At the end of 2019, millions of people protested on the streets of Chile. The mood was a mixture of anger at social injustice and euphoria over the new political energy in the country. Demonstrators’ banners bore the inscription “Asamblea Constituyente” (constitutional gathering). People met on plazas at neighbourhood meetings to exchange ideas and decide the future of a country through grassroots democracy. The most urgent issue was to replace the old constitution which originated from the time of the Chilean dictatorship. “Seeing so many people on the streets makes me proud,” said the 38-year-old Jessica Cayupi, who was among the protestors. “Chilean people’s awareness has changed. They no longer want to be passive and subordinated by a system that supports extreme inequality.”
In May 2021, the streets and plazas stood empty. The entire country went into a strict lockdown, but the social equality movement remained active. The pandemic magnified the country’s social and political issues, and the need for fundamental change became more urgent with each passing day. Many people lost their jobs, parks filled up with the tents of the homeless and the Chileans who became infected with Covid-19 were often the poorest – and could not afford to pay their hospital bills.
“At the end of the 1970s, the dictator Pinochet gave these economic scientists ministerial positions. The Chilean constitution, which was adopted in 1980, is based on this same neoliberal model.”
In a referendum in October 2020, almost eighty percent of the population voted to develop a new constitution. In May 2021, 155 members were elected to the Constitutional Convention, which now has a year to draft the new constitution. But the process goes far beyond this body of people. “The revolts are directed towards the neoliberal politics of the past thirty years, and against the legacy of the dictatorship,” said the Chilean philosopher, Alejandra Castillo. “Institutional politics to date have been elitist and have represented the interests of large companies. These revolts disrupt that brand of politics.”
Chile despertó or “Chile is awakening” from its neoliberal nightmare, many say. One of the lessons handed down by Milton Friedman, and then emulated by a group of Chilean economic scientists at the University of Chicago, was to reduce the state to a minimum and subject as many areas of life as possible to the rules of the free market. At the end of the 1970s, the dictator Pinochet gave these economic scientists ministerial positions. The Chilean constitution, which was adopted in 1980, is based on this same neoliberal model. It grants private companies more rights than citizens and impedes structural reforms. Pinochet might have stepped down in 1990, but his legacy continues today. Almost all areas of public services have been privatised and social inequality has grown to the point of intolerability.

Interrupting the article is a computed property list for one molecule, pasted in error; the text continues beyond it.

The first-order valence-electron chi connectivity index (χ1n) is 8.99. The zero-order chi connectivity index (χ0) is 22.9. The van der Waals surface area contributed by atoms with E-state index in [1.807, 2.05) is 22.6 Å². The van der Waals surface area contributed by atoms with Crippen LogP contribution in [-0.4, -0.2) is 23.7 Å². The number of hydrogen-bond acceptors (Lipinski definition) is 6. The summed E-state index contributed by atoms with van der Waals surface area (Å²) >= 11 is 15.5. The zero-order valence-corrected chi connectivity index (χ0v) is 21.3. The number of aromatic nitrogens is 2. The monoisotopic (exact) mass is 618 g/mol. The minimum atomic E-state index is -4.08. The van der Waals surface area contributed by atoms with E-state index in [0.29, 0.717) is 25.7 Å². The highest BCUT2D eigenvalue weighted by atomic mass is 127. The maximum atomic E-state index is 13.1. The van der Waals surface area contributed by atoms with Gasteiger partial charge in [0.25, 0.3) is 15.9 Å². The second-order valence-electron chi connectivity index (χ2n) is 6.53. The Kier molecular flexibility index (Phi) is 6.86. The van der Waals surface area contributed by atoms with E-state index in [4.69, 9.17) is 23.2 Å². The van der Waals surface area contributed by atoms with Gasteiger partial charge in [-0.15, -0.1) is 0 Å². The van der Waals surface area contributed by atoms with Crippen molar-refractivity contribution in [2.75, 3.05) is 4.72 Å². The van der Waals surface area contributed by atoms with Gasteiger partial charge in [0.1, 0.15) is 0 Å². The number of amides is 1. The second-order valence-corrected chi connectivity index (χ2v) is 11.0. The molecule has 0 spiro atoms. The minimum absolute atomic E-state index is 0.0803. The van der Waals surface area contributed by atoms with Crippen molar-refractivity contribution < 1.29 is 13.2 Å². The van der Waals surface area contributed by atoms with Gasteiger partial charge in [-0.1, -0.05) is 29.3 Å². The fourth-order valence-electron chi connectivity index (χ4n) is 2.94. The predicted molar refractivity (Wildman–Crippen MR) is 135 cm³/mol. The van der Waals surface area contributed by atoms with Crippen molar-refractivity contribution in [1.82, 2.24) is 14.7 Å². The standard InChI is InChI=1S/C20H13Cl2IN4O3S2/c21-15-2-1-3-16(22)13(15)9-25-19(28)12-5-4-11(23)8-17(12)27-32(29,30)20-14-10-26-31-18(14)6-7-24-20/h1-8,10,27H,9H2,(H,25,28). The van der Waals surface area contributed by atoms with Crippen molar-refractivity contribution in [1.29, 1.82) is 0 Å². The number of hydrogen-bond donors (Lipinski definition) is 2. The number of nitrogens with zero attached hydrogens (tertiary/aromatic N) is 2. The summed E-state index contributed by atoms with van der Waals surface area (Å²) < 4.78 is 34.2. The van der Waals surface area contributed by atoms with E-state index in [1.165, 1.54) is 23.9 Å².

A state pension system, a public education and health system, a public drinking water supply, as well as the protection of human rights, indigenous peoples and the environment are just some of the topics that civil society organisations and neighbourhood meetings are aiming to secure in the constitution. “We want to change the prevailing paradigm in Chile – the neoliberal, capitalist, individualistic and patriarchal paradigm,” says Jessica Cayupi. She is a member of the network Red de Mujeres Mapuche, in which Mapuche women come together and self-organise. She also stood as a candidate for the 9th electoral district in the capital, Santiago de Chile, and advocates for Chile’s reorganisation as a pluralist state to guarantee the self-determination of its indigenous people.